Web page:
This disc by the ever-outstanding Akademie für Alte Musik, Berlin, features "alternate universe" Johann Sebastian Bach concertos and includes a wholly new reconstruction of the Violin Concerto in D minor, BWV 1052R, by the Akademie's concertmaster Midori Seiler. Whereas earlier reconstructions, of which there are several, used Bach's own harpsichord arrangement of the now-lost violin original, as her point of departure Seiler has pressed into service Bach "Son Number 2's" slightly earlier harpsichord arrangement of about 1734. Ironically, the younger Bach's ineptitude in converting the violin part into an effective keyboard solo has, for Seiler, provided additional clues to its true nature. Certainly this is a very effective rendering of what Bach's original might have sounded like, and Seiler's own performance of the solo part is a passionate and winning outing that will make one forget about such messy editorial details.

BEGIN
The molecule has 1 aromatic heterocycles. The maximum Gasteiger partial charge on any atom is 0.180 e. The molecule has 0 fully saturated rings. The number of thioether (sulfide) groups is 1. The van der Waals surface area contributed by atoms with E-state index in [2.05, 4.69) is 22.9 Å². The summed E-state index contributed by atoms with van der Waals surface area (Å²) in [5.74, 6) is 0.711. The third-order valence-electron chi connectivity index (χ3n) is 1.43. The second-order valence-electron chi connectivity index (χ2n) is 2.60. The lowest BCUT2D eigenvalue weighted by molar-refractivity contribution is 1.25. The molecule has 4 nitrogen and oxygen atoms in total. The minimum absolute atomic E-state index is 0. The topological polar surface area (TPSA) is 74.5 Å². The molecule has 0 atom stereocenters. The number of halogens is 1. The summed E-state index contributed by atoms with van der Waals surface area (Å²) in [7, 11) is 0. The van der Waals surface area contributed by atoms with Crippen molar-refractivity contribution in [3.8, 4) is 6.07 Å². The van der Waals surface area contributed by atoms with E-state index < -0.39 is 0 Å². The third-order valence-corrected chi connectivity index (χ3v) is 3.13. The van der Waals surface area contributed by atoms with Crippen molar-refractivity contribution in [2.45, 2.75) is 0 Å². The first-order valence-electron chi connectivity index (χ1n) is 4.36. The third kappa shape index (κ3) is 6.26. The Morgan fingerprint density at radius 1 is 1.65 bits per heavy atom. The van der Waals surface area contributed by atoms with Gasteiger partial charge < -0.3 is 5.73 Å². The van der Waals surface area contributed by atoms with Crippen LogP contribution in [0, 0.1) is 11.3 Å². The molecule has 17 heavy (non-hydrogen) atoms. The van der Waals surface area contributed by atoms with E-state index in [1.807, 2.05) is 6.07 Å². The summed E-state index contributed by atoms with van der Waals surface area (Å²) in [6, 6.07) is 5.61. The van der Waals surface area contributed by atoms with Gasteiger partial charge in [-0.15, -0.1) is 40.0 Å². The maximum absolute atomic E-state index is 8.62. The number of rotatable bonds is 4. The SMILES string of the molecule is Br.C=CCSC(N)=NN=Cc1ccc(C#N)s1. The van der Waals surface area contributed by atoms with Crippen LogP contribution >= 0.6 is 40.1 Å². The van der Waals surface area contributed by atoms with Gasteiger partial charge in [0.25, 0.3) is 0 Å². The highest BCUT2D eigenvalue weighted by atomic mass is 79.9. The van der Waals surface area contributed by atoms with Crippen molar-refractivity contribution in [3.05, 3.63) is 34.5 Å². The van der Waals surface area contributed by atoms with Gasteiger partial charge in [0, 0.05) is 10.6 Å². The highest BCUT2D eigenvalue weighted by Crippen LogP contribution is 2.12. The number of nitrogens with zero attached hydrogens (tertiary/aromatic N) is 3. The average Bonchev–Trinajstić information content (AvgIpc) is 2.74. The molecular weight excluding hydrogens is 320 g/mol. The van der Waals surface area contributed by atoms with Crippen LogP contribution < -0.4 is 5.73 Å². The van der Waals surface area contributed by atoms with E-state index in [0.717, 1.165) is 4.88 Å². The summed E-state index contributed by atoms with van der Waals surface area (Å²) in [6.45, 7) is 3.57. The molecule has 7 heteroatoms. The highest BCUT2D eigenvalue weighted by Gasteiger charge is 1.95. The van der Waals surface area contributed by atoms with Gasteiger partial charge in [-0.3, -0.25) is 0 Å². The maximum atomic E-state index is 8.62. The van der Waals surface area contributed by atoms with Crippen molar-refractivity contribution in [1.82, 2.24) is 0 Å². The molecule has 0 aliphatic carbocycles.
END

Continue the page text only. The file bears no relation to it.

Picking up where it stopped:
Three other transcribed Bach concerti fill out the program; Bach's own arrangements of the Fourth Brandenburg Concerto (as BWV 1057), the "double" violin concerto for two harpsichords (BWV 1062), and the reconstructed Concerto for violin and oboe, BWV 1060R, heard in C minor here rather than D minor as is sometimes done. Of these, BWV 1057 seems the least successful, and that's just by virtue of the first-movement Allegro being as brisk as it is -- the tempo is so breathlessly zippy that it doesn't seem to give the music time to breathe, and sometimes the low instruments seem challenged in keeping up with the pace. Nevertheless, that's the only complaint; otherwise, Harmonia Mundi's Violin Concerto, BWV 1052, is about everything one could want from a disc of reconstructed concerti played by a period ensemble -- the sound is great and the performances are of such a high standard that it even puts the famous Neville Marriner recordings of similar Bach reconstructions on the defensive. (Uncle Dave Lewis)